Recap: Montreal Startup Weekend – Artificial Intelligence Edition

Editor’s Note: From Friday September 22 to Sunday 24, McGill’s Post Graduate Student Society and the McGill Innovation Collective co-hosted the Montreal edition of the Startup Weekend: Artificial Intelligence – and special thanks to Bonnie Chau!

A 3-day contest gathering AI enthusiasts, developers, businesss-minded individuals from all backgrounds, Startup Weekend is an opportunity to work on developing a startup business model using Artificial Intelligence components and to build a prototype that is then demoed to a panel of experts at the end of the weekend. McGill Dobson Chronicles writer Charlotte attended the final presentations and closing cocktail to share with you the highlights of that intense weekend.

A Busy Weekend

Sunday, September 24th was a beautiful day. A warm, sunny day filled with Montrealers enjoying the oh-so-wonderful Indian summer. But Sunday was also the culmination of an intense experience for the 40 or so participants of the Montreal Startup Weekend Artificial Intelligence.

This September edition’s theme was artificial intelligence, commonly referred to as AI, with three key words: education, action, and innovation. The McGill Dobson Chronicles were invited to cover the final presentations and demos of the teams who spent their weekend working very hard on creating business models leveraging the yet-to-discover world of possibilities opened by Artificial Intelligence.

The participants celebrating the end of the weekend – Credits Luke Glendenning Photography

The Rules of the Game

On Friday 22nd, participants gathered at the kickoff cocktail to meet each other and everyone got to pitch an idea of their own. Attendants then had to form groups by the end of the evening based on their interest and expertise. On Saturday early morning, all newly-formed teams had to go through a Design Thinking session led by IBM. Developers had the choice to attend the Watson AI platform workshop in the afternoon, which led some teams to use the platform as the basis of their project. They then worked hard on the business model, the pitch, and the prototype (minimum viable product) that they would have to present to a jury of panels that consisted of 5 experts in AI, entrepreneurship, and venture capital.

So on Sunday afternoon, seeking shelter from the warmth, I stepped into a crowded Thomson House ballroom buzzing with excitement. 9 teams took turns to present the results of a weekend of effort, and friends, let me tell you that I was not disappointed.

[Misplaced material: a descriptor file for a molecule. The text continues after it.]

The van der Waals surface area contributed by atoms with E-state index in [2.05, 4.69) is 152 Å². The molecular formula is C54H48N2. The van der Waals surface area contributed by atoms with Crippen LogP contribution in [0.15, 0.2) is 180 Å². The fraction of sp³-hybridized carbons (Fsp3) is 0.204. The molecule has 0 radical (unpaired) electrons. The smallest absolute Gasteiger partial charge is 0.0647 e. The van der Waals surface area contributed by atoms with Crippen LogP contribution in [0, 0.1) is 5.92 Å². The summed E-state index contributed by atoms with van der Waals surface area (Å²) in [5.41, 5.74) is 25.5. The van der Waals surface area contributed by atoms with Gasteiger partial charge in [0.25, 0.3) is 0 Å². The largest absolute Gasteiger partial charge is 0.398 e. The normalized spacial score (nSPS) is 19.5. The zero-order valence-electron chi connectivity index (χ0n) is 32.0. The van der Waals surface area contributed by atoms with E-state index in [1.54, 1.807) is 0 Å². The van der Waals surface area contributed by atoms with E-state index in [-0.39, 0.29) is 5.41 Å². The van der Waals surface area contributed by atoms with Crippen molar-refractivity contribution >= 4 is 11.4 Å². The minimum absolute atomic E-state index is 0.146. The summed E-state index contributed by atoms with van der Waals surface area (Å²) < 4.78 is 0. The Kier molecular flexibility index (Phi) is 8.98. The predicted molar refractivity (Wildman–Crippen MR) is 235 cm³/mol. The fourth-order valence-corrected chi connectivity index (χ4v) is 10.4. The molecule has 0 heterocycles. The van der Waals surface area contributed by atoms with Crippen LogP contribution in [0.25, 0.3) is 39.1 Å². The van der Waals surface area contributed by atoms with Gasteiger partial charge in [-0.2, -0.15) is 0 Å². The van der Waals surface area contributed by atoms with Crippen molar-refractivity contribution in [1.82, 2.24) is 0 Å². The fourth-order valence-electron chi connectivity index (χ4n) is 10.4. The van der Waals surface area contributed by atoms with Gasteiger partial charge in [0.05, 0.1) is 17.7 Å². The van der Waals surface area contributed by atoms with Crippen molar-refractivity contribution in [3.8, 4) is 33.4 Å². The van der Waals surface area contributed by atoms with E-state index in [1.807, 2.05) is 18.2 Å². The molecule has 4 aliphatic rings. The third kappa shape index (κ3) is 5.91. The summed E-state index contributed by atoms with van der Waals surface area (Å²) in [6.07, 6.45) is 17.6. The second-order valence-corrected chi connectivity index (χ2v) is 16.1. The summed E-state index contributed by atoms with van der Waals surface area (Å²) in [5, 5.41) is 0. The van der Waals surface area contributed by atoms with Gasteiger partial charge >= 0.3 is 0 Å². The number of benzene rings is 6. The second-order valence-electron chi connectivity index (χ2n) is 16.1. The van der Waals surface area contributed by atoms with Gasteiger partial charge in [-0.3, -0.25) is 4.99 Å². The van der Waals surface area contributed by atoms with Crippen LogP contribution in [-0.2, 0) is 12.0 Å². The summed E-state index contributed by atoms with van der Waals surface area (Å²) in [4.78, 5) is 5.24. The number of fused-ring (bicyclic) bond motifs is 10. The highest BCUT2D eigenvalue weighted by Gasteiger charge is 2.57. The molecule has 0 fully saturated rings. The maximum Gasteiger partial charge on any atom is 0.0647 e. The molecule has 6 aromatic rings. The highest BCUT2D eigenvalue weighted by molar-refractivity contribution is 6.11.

Attending the kickoff cocktail of the Startup Weekend: AI – credits: Luke Glendenning Photography

Artificial Intelligence 101

If you already have some exposure to the startup or tech communities, you’ve probably already noticed that “AI” is all over the place. It’s the buzzword of the year. Artificial Intelligence is defined as “the ability of a digital computer or computer-controlled robot to perform tasks commonly associated with intelligent beings. The term is frequently applied to the project of developing systems endowed with the intellectual processes characteristic of humans, such as the ability to reason, discover meaning, generalize, or learn from past experience”. (taken from Encyclopedia Britannica)

I freely admit that I am not familiar to the field. To me, at least until recently, AI was more of a sci-fi thing than an actual business component. My lack of familiarity with the subject made the Startup Weekend’s presentations all the more interesting.

Following are the three themes that stood out of all teams’ presentations:

  • Personalization

The great thing with technology nowadays is that it is able to collect massive amounts of data, and that at a very granular level. Besides, anything you do online creates data that is then traceable back to you. Most startups planned on leveraging that ever-growing pool of data to tailor their offerings to their customers, something artificial intelligence could help them do better.

  • Natural Language Processing (NLP)

Natural Language Processing is “a field of computer science, artificial intelligence and computational linguistics concerned with the interactions between computers and human (natural) languages, and, in particular, concerned with programming computers to fruitfully process large natural language corpora” (Wikipedia – your savior). NLP is of particular usefulness in AI, since it is what allows your machine to understand you when you talk to it. Ever talked to your phone to ask it to call a friend? That’s what it is. Only our teams had some new uses for it: team AIeq, for example, proposes to use NLP to record children’s answers when asked to talk about their day, and analyze the data produced to pick up their state of mind. Professors can then tailor mindfulness exercises to their students’ personal needs.